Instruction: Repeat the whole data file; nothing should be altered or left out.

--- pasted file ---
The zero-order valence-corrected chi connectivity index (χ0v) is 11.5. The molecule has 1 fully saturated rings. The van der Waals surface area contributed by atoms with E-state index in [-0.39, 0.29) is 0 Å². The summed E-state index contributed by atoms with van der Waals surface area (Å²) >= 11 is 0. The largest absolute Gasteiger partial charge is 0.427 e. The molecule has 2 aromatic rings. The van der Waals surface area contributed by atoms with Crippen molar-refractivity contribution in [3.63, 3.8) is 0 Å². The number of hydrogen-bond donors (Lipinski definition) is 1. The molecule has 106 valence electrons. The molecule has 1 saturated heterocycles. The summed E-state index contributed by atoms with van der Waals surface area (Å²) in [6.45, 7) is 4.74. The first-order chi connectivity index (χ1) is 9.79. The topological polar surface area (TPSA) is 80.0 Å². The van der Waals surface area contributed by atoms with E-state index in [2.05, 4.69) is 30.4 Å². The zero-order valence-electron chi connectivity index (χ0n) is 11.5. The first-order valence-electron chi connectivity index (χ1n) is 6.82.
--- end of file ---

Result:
The zero-order valence-corrected chi connectivity index (χ0v) is 11.5. The molecule has 1 fully saturated rings. The van der Waals surface area contributed by atoms with E-state index in [-0.39, 0.29) is 0 Å². The summed E-state index contributed by atoms with van der Waals surface area (Å²) >= 11 is 0. The largest absolute Gasteiger partial charge is 0.427 e. The molecule has 2 aromatic rings. The van der Waals surface area contributed by atoms with Crippen molar-refractivity contribution in [3.63, 3.8) is 0 Å². The number of hydrogen-bond donors (Lipinski definition) is 1. The molecule has 106 valence electrons. The molecule has 1 saturated heterocycles. The summed E-state index contributed by atoms with van der Waals surface area (Å²) in [6.45, 7) is 4.74. The first-order chi connectivity index (χ1) is 9.79. The topological polar surface area (TPSA) is 80.0 Å². The van der Waals surface area contributed by atoms with E-state index in [2.05, 4.69) is 30.4 Å². The zero-order valence-electron chi connectivity index (χ0n) is 11.5. The first-order valence-electron chi connectivity index (χ1n) is 6.82.